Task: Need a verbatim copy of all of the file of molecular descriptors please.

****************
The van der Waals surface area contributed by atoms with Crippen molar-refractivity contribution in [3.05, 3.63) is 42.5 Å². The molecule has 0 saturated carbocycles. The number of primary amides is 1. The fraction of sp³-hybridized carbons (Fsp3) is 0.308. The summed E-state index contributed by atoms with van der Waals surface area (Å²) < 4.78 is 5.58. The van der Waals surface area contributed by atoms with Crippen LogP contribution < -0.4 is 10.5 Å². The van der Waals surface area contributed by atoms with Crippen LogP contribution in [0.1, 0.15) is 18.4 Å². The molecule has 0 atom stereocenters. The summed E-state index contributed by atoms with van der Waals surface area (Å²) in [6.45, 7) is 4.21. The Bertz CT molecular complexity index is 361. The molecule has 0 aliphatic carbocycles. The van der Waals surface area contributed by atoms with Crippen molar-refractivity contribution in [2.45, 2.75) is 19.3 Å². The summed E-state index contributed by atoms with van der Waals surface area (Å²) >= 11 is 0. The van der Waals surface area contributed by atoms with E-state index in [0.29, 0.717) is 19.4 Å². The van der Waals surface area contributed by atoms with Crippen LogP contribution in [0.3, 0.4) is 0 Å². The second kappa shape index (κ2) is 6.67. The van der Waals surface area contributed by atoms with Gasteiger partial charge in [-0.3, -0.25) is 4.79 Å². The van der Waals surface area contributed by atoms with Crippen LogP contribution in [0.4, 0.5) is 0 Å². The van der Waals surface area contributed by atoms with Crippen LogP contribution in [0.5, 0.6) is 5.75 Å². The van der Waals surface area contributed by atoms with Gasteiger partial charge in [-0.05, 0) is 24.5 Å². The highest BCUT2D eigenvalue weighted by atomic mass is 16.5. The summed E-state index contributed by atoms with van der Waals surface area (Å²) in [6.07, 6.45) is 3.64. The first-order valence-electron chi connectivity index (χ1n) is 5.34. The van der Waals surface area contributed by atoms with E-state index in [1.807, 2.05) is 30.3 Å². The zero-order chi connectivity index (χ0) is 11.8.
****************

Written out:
The van der Waals surface area contributed by atoms with Crippen molar-refractivity contribution in [3.05, 3.63) is 42.5 Å². The molecule has 0 saturated carbocycles. The number of primary amides is 1. The fraction of sp³-hybridized carbons (Fsp3) is 0.308. The summed E-state index contributed by atoms with van der Waals surface area (Å²) < 4.78 is 5.58. The van der Waals surface area contributed by atoms with Crippen LogP contribution < -0.4 is 10.5 Å². The van der Waals surface area contributed by atoms with Crippen LogP contribution in [0.1, 0.15) is 18.4 Å². The molecule has 0 atom stereocenters. The summed E-state index contributed by atoms with van der Waals surface area (Å²) in [6.45, 7) is 4.21. The Bertz CT molecular complexity index is 361. The molecule has 0 aliphatic carbocycles. The van der Waals surface area contributed by atoms with Crippen molar-refractivity contribution in [2.45, 2.75) is 19.3 Å². The summed E-state index contributed by atoms with van der Waals surface area (Å²) >= 11 is 0. The van der Waals surface area contributed by atoms with E-state index in [0.29, 0.717) is 19.4 Å². The van der Waals surface area contributed by atoms with Crippen LogP contribution in [0.3, 0.4) is 0 Å². The second kappa shape index (κ2) is 6.67. The van der Waals surface area contributed by atoms with Gasteiger partial charge in [-0.3, -0.25) is 4.79 Å². The van der Waals surface area contributed by atoms with Crippen LogP contribution in [0.4, 0.5) is 0 Å². The van der Waals surface area contributed by atoms with Crippen LogP contribution in [0.5, 0.6) is 5.75 Å². The van der Waals surface area contributed by atoms with Gasteiger partial charge in [-0.05, 0) is 24.5 Å². The highest BCUT2D eigenvalue weighted by atomic mass is 16.5. The summed E-state index contributed by atoms with van der Waals surface area (Å²) in [6.07, 6.45) is 3.64. The first-order valence-electron chi connectivity index (χ1n) is 5.34. The van der Waals surface area contributed by atoms with E-state index in [1.807, 2.05) is 30.3 Å². The zero-order chi connectivity index (χ0) is 11.8.